Another humorous "headline" from the Tonight Show recently was the misspelling "hors devours" instead of "hors d'oeuvres". This is what is referred to as Cupertino (another linguistic term generated by Language Log), or a computer generated incorrection. Many people use spell checkers on their work, and some have automated spell checkers to replace misspelled words. Problems arise when the words are not actually misspelled, but rather unknown to the spell checking dictionary. If this were a human based error, we'd expect something closer to the original. Certainly no one, no matter how confused by spelling, would think "hors devours" is the correct spelling, especially since the got "hors" right despite its two silent graphemes. And let's be honest, who can remember how to spell "hors d'oeuvre"? The only reason I can manage to do so is because I'm aware of the French grapheme "oe", which keeps me from mixing up the order of the vowels, and because the metathesis (switching of segment order) of v and r in French loans is not uncommon (cf. Brett Favre).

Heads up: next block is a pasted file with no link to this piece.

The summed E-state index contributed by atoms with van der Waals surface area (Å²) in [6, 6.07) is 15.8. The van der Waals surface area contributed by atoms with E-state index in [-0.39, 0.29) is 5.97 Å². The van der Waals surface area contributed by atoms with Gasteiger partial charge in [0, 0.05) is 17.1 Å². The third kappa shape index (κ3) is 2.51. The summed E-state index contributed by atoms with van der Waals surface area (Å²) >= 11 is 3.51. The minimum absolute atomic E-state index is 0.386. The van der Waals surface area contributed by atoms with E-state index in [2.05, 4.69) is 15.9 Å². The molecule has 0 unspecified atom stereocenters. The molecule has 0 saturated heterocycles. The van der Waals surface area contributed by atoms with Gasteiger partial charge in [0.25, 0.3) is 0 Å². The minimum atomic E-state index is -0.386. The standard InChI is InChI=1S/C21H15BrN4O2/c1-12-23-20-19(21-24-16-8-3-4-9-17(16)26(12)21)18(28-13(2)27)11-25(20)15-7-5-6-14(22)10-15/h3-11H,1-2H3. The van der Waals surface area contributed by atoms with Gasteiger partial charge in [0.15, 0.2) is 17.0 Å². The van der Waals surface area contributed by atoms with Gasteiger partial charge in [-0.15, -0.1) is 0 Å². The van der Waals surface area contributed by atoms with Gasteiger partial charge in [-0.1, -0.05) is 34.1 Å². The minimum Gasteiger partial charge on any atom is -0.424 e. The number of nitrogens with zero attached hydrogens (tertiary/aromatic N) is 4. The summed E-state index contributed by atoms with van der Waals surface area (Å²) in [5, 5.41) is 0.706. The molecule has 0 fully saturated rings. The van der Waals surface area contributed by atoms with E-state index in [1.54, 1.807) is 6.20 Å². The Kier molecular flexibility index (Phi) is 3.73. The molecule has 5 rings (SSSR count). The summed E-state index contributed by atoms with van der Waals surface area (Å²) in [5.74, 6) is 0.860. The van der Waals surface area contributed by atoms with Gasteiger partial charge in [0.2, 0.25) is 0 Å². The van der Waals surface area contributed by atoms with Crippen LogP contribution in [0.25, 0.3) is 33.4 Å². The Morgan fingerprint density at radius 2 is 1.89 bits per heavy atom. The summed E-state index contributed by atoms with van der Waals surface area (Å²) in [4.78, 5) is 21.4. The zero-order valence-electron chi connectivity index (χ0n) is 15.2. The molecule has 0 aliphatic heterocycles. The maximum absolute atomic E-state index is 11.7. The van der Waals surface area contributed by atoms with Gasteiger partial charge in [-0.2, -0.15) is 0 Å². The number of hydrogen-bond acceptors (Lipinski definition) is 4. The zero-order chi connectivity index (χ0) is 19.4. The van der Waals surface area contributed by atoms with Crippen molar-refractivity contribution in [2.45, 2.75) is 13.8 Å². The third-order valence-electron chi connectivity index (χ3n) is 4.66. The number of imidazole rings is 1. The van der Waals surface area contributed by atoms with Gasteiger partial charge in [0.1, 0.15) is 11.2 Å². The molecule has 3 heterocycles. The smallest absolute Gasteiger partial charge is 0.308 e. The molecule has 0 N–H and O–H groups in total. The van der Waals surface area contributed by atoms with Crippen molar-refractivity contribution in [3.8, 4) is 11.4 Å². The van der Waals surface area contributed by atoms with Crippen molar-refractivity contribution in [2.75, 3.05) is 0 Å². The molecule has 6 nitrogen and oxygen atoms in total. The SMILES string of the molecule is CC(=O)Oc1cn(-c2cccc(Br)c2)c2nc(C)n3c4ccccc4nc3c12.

(I'll refrain from discussing the addition of English plural morphology on a word that is already plural in the original language.)
Jerome Stueart interview (pt. 3)
4 years ago